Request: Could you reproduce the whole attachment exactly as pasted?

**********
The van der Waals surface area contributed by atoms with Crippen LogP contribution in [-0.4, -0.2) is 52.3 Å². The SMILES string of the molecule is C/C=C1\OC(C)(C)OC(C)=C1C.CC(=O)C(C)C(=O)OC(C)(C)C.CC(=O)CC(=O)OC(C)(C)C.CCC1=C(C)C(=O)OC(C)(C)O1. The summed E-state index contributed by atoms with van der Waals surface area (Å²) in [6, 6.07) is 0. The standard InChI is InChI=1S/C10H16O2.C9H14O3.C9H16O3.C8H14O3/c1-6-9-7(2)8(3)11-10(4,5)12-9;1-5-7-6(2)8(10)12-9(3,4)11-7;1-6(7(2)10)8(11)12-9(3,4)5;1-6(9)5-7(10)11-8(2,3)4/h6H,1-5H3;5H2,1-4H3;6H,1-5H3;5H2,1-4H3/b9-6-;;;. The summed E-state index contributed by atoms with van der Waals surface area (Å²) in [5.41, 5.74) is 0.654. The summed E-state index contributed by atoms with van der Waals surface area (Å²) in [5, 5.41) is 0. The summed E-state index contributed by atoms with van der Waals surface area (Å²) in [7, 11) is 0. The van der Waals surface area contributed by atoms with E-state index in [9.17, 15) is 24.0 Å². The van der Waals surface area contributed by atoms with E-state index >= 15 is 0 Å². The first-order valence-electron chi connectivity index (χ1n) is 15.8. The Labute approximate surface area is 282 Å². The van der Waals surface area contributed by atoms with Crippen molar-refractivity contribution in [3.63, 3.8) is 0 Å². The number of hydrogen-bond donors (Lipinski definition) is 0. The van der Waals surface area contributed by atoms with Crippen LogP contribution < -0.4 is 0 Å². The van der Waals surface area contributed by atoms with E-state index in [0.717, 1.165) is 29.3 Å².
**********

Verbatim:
The van der Waals surface area contributed by atoms with Crippen LogP contribution in [-0.4, -0.2) is 52.3 Å². The SMILES string of the molecule is C/C=C1\OC(C)(C)OC(C)=C1C.CC(=O)C(C)C(=O)OC(C)(C)C.CC(=O)CC(=O)OC(C)(C)C.CCC1=C(C)C(=O)OC(C)(C)O1. The summed E-state index contributed by atoms with van der Waals surface area (Å²) in [6, 6.07) is 0. The standard InChI is InChI=1S/C10H16O2.C9H14O3.C9H16O3.C8H14O3/c1-6-9-7(2)8(3)11-10(4,5)12-9;1-5-7-6(2)8(10)12-9(3,4)11-7;1-6(7(2)10)8(11)12-9(3,4)5;1-6(9)5-7(10)11-8(2,3)4/h6H,1-5H3;5H2,1-4H3;6H,1-5H3;5H2,1-4H3/b9-6-;;;. The summed E-state index contributed by atoms with van der Waals surface area (Å²) in [5.41, 5.74) is 0.654. The summed E-state index contributed by atoms with van der Waals surface area (Å²) in [5, 5.41) is 0. The summed E-state index contributed by atoms with van der Waals surface area (Å²) in [7, 11) is 0. The van der Waals surface area contributed by atoms with E-state index in [9.17, 15) is 24.0 Å². The van der Waals surface area contributed by atoms with E-state index >= 15 is 0 Å². The first-order valence-electron chi connectivity index (χ1n) is 15.8. The Labute approximate surface area is 282 Å². The van der Waals surface area contributed by atoms with Crippen molar-refractivity contribution in [3.63, 3.8) is 0 Å². The number of hydrogen-bond donors (Lipinski definition) is 0. The van der Waals surface area contributed by atoms with Crippen LogP contribution < -0.4 is 0 Å². The van der Waals surface area contributed by atoms with E-state index in [0.717, 1.165) is 29.3 Å².